Nov. 14, 2019

132. Quartering Troops in Early America with John McCurdy

132. Quartering Troops in Early America with John McCurdy
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In the Declaration of Independence, Thomas Jefferson criticized George III for "Quartering large bodies of armed troops among us" in the years before the American Revolution. To hear Jefferson tell it, quartered troops had long been a problem in early America. In this episode, Dr. John McCurdy of Eastern Michigan University reveals how the history of accommodating troops in North America is more complicated than you might think. Far from being an objectionable practice that motivated Americans to revolt against the British, colonists accepted that quartering soldiers was a necessary and even welcome event under certain conditions. McCurdy, who is the author of the new book, Quarters: The Accommodation of the British Army and the Coming of the American Revolution, will reshape what you know about the relationship between soldiers, civilians, and space in the era of the American Revolution.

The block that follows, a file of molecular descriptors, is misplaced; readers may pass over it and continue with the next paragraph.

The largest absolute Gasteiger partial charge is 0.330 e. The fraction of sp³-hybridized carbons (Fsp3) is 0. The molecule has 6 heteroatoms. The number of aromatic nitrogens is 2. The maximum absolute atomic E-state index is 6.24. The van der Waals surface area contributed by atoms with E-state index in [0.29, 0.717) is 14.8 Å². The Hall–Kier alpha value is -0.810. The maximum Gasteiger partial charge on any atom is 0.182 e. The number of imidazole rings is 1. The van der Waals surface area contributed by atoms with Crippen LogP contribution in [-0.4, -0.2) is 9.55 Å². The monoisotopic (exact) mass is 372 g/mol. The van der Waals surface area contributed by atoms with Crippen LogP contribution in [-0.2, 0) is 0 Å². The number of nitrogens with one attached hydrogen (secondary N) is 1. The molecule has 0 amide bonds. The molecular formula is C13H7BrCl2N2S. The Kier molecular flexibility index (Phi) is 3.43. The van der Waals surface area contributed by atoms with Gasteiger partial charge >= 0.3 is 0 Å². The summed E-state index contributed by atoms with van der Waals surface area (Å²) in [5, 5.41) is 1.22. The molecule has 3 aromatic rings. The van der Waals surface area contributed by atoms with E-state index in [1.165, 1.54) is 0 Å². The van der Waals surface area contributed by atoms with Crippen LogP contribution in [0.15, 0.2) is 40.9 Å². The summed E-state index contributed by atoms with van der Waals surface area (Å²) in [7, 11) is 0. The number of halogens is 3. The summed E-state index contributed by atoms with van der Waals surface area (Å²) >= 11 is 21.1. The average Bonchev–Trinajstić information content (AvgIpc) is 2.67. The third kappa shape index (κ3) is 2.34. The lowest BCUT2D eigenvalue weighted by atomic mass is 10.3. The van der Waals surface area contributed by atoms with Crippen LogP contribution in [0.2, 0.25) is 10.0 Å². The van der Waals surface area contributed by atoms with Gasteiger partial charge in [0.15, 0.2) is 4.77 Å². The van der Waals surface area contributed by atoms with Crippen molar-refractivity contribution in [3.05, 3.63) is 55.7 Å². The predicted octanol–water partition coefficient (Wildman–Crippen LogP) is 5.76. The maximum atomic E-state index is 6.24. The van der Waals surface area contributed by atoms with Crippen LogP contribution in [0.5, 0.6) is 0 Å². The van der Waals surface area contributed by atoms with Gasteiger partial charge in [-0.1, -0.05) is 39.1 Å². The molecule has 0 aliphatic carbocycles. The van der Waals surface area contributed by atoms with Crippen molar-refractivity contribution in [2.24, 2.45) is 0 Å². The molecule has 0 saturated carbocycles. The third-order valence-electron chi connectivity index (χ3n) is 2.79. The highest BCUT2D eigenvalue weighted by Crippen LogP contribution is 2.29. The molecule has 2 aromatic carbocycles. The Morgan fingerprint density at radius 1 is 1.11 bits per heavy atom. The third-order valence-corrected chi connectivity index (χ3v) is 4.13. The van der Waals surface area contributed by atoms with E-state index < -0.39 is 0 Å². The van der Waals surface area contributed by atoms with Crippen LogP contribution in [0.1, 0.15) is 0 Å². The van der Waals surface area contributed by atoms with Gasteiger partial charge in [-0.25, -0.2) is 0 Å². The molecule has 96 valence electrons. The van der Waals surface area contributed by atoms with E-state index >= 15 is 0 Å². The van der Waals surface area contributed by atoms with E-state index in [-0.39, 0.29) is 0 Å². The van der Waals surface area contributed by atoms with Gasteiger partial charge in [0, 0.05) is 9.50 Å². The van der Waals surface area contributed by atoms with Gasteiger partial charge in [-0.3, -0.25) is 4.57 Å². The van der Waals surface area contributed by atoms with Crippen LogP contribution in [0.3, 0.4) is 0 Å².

About our Guest:

John McCurdy, Ph.D. specializes in colonial and Revolutionary America, gender and LGBTQ history, and the Atlantic world. His research examines the connections between social and political history in eighteenth-century North America. He is the author of Citizen Bachelors: Manhood and the Creation of the United States, which examines how ideas about marital status in the colonial era gave rise to American citizenship. His most recent book, Quarters: The Accommodation of the British Army and the Coming of the American Revolution, explores how debates over military power shaped notions of place in Revolutionary America.

About our Host:

Jim Ambuske, Ph.D. leads the Center for Digital History at the Washington Library. A historian of the American Revolution, Scotland, and the British Atlantic World, Ambuske graduated from the University of Virginia in 2016. He is a former Farmer Postdoctoral Fellow in Digital Humanities at the University of Virginia Law Library. At UVA Law, Ambuske co-directed the1828 Catalogue Project and the Scottish Court of Session Project.  He is currently at work on a book about emigration from Scotland in the era of the American Revolution as well as a chapter on Scottish loyalism during the American Revolution for a volume to be published by the University of Edinburgh Press.

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